Claiming the Cleveland Indians could regret not trading Francisco Lindor last winter is hardly a hot take. We already have a handful of reasons why the decision to hang on to their star shortstop was questionable.
There’s the common knowledge that Lindor’s trade value is only going to decrease from here.
There’s the new report from Keith Law, which claims Lindor isn’t even interested in discussing a new contract with Cleveland.
Top it off with the fact an extension has always felt lofty to begin with, and you can see why many questioned the Tribe’s choice to stand pat over the offseason.
Yet, the Indians’ wanted a blockbuster deal, didn’t get one they viewed as such and decided to hold on to Lindor. That’s their call to make, and it was one made regardless of all the clear rationale which made it debatable.
Not to pile on, but along with everything mentioned above, this summer could present the Indians with yet another reason to wish they moved Lindor last winter.
Considering the financial hit all teams are set to face this season, not only is a contract extension for Lindor feeling more far-fetched, the idea of Cleveland upping his salary next winter is beginning to feel that way, too.
Just like that, the Indians would see themselves losing even more leverage in trade talks.
Letting Lindor play out the string and depart in free agency was something Cleveland always viewed as a possibility.
Team president Chris Antonetti noted as much this winter, claiming that was one of the alternative routes the Indians would consider if an extension couldn’t be worked out.
“One of those paths is Francisco staying here to the end of his contract or term with us and leaving as a free agent,” Antonetti told Zack Meisel of The Athletic. “That could happen. It’s happened with players in the past.”
For all we know, this option could still be up for consideration. Going through with it, though, will require another round of offseason salary negotiations in order to avoid arbitration.
Last winter, the Indians and Lindor agreed on a $17.5 million salary for 2020. Even if no baseball takes place this year, Lindor has a strong enough resume that he can still demand a raise for next season.
After all, we’re talking about someone who’s already insisted he doesn’t believe in hometown discounts.
Paying around $20 million for one player is something the cost-efficient Tribe typically prefers to avoid.
You have to imagine this will be especially true after a year where, at best, games will be held without fans, thus making ticket revenue a foreign concept.
Knowing that, it’s fair to wonder how much leverage Cleveland will truly have in any trade talks next winter.
We already knew tabling negotiations until after the 2020 campaign would result in the Indians receiving weaker offers.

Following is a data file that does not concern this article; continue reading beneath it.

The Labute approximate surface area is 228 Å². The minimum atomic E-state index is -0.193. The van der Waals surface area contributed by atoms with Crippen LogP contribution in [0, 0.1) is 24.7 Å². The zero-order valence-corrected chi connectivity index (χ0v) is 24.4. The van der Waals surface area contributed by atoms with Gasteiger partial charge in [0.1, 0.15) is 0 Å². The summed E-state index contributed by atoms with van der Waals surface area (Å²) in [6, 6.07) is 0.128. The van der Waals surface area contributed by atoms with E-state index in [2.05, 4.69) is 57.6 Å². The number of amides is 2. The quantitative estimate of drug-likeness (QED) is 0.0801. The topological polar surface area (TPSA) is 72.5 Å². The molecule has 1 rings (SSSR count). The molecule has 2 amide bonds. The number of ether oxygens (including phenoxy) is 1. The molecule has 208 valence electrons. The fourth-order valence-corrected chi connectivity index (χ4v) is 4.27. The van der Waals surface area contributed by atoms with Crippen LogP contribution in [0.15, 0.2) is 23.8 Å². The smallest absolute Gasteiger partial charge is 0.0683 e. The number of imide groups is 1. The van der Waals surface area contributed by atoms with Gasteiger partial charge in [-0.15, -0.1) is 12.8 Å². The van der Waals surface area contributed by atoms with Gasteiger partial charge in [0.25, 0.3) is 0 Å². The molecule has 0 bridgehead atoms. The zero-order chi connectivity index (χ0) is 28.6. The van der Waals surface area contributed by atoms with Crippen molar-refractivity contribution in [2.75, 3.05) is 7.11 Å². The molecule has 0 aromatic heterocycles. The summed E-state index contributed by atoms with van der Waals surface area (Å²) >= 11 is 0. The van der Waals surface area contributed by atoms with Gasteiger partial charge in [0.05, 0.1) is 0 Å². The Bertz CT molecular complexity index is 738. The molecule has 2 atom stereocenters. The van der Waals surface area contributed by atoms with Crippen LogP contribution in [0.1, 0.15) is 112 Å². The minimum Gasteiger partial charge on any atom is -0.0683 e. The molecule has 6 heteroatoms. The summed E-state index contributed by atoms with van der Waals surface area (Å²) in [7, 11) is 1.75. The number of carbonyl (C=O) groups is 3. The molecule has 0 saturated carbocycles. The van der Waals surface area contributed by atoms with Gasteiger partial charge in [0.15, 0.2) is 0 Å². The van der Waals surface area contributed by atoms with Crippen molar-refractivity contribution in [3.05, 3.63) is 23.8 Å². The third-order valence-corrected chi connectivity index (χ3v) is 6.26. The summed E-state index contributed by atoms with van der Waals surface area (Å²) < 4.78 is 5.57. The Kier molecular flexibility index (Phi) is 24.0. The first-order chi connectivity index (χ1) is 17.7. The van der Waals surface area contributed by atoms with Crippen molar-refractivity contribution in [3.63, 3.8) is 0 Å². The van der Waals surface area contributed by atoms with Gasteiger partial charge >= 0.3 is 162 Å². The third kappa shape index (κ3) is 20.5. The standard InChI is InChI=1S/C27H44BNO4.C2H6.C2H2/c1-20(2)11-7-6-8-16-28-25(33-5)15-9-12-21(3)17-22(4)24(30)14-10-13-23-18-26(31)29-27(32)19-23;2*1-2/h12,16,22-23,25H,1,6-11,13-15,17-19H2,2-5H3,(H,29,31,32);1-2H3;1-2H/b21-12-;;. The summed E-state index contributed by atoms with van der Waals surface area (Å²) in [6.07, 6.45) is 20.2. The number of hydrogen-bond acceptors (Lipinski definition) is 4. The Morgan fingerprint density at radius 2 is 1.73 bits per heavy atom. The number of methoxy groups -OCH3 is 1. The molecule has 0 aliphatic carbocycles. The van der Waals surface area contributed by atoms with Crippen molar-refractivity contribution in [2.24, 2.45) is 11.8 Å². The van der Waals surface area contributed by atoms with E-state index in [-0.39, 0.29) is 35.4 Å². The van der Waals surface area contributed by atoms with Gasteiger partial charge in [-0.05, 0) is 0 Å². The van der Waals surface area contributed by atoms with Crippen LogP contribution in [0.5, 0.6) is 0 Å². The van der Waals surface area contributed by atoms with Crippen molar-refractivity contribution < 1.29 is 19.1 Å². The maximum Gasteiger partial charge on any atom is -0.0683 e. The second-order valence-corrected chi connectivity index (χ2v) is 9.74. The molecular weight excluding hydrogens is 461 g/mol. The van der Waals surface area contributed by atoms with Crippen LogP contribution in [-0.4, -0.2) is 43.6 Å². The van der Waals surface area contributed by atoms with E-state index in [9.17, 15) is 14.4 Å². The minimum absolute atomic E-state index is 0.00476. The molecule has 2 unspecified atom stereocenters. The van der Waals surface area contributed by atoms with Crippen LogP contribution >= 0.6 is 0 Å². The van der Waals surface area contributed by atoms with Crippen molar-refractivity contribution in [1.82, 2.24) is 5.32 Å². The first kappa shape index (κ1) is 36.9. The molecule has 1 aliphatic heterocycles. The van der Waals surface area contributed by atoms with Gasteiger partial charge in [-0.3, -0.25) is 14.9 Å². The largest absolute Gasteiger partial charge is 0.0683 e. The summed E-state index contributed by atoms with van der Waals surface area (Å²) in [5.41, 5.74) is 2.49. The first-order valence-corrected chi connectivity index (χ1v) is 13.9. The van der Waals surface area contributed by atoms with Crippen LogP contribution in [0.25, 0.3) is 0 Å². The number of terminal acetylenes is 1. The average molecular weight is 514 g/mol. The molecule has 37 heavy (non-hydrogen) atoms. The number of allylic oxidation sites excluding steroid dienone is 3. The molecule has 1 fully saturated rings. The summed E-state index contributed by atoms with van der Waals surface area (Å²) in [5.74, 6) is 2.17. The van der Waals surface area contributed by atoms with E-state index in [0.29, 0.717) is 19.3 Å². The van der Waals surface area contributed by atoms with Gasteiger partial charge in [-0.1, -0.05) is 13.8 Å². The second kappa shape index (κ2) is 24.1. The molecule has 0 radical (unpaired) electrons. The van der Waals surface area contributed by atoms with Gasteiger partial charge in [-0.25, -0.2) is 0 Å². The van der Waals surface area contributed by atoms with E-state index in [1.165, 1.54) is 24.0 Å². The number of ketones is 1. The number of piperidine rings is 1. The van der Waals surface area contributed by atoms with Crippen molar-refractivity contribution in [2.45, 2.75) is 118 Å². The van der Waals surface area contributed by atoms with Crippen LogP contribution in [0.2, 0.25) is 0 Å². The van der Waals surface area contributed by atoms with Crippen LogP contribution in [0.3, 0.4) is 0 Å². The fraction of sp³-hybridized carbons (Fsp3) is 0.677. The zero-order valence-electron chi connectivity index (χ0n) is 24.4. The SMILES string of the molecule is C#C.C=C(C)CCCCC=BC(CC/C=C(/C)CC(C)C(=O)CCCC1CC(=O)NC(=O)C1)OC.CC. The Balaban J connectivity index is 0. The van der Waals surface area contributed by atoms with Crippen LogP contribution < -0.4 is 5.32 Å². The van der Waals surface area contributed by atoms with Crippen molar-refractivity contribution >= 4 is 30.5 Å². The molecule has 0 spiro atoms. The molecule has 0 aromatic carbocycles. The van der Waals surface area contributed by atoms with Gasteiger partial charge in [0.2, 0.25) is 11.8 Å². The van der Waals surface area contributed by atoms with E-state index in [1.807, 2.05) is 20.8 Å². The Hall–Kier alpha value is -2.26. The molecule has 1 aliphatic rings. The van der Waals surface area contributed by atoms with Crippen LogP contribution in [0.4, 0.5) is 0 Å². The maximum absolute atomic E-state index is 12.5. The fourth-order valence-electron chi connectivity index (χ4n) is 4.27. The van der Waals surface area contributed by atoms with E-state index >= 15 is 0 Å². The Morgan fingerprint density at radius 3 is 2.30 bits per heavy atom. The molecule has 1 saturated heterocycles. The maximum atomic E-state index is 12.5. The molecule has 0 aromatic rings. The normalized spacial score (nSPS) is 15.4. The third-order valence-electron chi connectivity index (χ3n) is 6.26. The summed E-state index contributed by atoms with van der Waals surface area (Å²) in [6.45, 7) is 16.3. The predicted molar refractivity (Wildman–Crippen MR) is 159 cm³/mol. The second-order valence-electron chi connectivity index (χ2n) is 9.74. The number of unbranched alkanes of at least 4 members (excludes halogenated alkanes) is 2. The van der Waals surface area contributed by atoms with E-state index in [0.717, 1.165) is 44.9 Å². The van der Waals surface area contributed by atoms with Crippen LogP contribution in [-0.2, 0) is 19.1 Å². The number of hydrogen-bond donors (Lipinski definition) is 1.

Opposing teams just aren’t going to pony up as much this offseason if they’re only bidding for one year of service.
Now, after a season where significant financial losses are a certainty, those same teams know the Indians might not even want to pay Lindor’s arbitration salary.
The weaker trade offers we expected may end up even worse than anticipated.
Sure, the Indians could just aim to move Lindor as soon as this year gets under way in order to recoup as much as possible.
At the same time, trading him right out of the gate is essentially taking a knee on the season. It’s been said repeatedly, but a deal which involves the Indians getting better after parting with Lindor simply doesn’t exist.
Likewise, as I mentioned a couple weeks ago, an abbreviated 2020 season gives the Indians less time to make a big decision like this.
Even if they’re remotely in the hunt by the halfway point of the year -- which could be after as little as 40 games -- trading one of their best players would basically be waving the white flag.
Which brings us to next winter, where Cleveland would have in Lindor a player who’s entering his last year of team control. Who’ll require another pay raise. Who reportedly won’t even field conversations about an extension.
It’s all the more reason to trade him before next season, which will result in the Indians netting less than they could've had last winter.
Unfortunately, when you add the impact this summer’s financial hit will have on Cleveland’s willingness to increase Lindor’s salary, interested teams may feel even less compelled to provide solid offers.
Instead, clubs can say, “we know you don’t want to pay him, here’s our deal, take it or leave it.”
Of the two options, the Tribe may now more than ever feel forced to go with the former.
Clearly there was no way the Indians could’ve seen this coming over the winter. It’s incredibly unfortunate to lose further leverage from something which was out of their control.
Sadly, that’s the hand they’ve been dealt. The Indians hung on to Lindor, yet all they’ve received since is more reason to believe that was a suspect call.